and gave in exchange a secure retreat within the borders of the
Empire, the city and territory of Sivas (a.D. 102 i). An imperial
governor was sent to take over the ceded dominions, in which were
included no less than 72 fortresses, 4000 villages, and 8 towns.^
Some display of force was necessary in order to fasten upon the
southern province the rule of the Byzantine monarchs ; and it is
probable that the measures taken to assert their authority still
further enfeebled the rampart they had come to defend. The
progress of the shepherds may be traced through the pages of the
Armenian historians during the ensuing years. In A.D. 1021
they advanced from Azerbaijan upon the town of Nakhichevan
under the conduct of their prince, the famous Toghrul Bey. This
incursion was directed up the valley of the Araxes into the country
about Ararat. It was resisted by a force of Georgians, who
retired without coming to an engagement, and, a little later, by a
small detachment of the Armenian army under Vasak, the
commander-in-chief. But no concerted action was taken against
the invaders, the Armenians contenting themselves with deeds of
personal prowess, and the Turkomans swarming over the settled
country, plundering, destroying, and putting the inhabitants to the
sword.^ In the year 1042 they were encountered by the king of
Armenia, Gagik, the successor of John Sembat and Ashot. At
the head of his troops he inflicted upon them a signal defeat on
the banks of the Zanga, the river of Erivan. The Turks retired
into the Van country, which they devastated anew.^ Three years

1 Samuel of Ani, Thomas Artsruni (quoted by Dulaurier, Rccherches stir la CJirono-
logie Armenienne, pp. 282 scq.), and Chamchean. I prefer to translate oppida by villages
and tirbes by towns in the Latin version of Samuel of Ani, feeling sure that these terms,
as understood in modern times, will be more in accordance with the facts.

2 Vardan (quoted by Dulaurier, notes to Matthew of Edessa, op. cit. p. 378), and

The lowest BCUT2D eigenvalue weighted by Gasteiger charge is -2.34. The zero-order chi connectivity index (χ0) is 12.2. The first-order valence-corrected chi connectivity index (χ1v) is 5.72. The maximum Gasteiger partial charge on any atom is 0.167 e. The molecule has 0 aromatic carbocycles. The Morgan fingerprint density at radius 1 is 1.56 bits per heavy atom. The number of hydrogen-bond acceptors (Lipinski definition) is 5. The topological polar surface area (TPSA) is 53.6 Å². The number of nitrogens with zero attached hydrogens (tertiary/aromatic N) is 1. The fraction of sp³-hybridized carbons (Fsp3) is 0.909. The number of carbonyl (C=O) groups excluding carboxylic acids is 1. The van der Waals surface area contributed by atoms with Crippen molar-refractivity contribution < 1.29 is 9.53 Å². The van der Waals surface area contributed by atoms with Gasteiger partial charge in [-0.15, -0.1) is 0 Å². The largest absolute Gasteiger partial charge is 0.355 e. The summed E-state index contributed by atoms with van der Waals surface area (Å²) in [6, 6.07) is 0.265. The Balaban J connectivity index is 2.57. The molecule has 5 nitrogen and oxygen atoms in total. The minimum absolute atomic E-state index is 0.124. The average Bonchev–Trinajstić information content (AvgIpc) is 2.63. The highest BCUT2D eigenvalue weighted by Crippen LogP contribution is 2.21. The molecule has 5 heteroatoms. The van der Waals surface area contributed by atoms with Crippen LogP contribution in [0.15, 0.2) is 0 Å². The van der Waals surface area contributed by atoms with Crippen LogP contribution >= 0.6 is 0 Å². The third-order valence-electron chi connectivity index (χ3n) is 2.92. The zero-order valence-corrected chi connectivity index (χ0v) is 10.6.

ISIatthew of Edessa, ch. xi. If Toghrul Bey was over seventy years old when he died in
A.h". 455, he would be in the flower of his age at the time of this expedition.

3 Matthew of Edessa, ch. Ix. p. 71 ; and Chamchean, vol. ii. pp. 127 seq.

358 Armenia

later they appeared again in the same province ; but this time
they were fugitives from Mesopotamia, where they had been
repulsed by the emir of Mosul. Their prayer for a safe passage
home into Persia was refused by the imperial governor residing at
Arjish, on the lake of Van. But the forces at his disposal were
routed by the tribesmen, who took him prisoner and put him to
death.^ The Turks returned in greater numbers during the
following years, laying waste the southern province, flooding
northwards into Pasin and into the valley of the Chorokh. To
this period belong the sack of Arzen (near Erzerum) in 1049, and
the pillage of Kars and massacre of its inhabitants in 1050.
Neither the imperial generals nor their Georgian and Armenian
dependents were successful in making headway against the storm.-
The year 1054 was made memorable in the native annals by the
siege of Melazkert. Toghrul had arrived at the head of an
immense army in the districts bordering the lake of Van on the
side of Azerbaijan. The town of Berkri was taken by assault, that
of Arjish purchased immunity ; and the conqueror led his host
across the level country at the foot of Sipan to the walls of the
fortress on the Murad. Melazkert was at that time in the posses-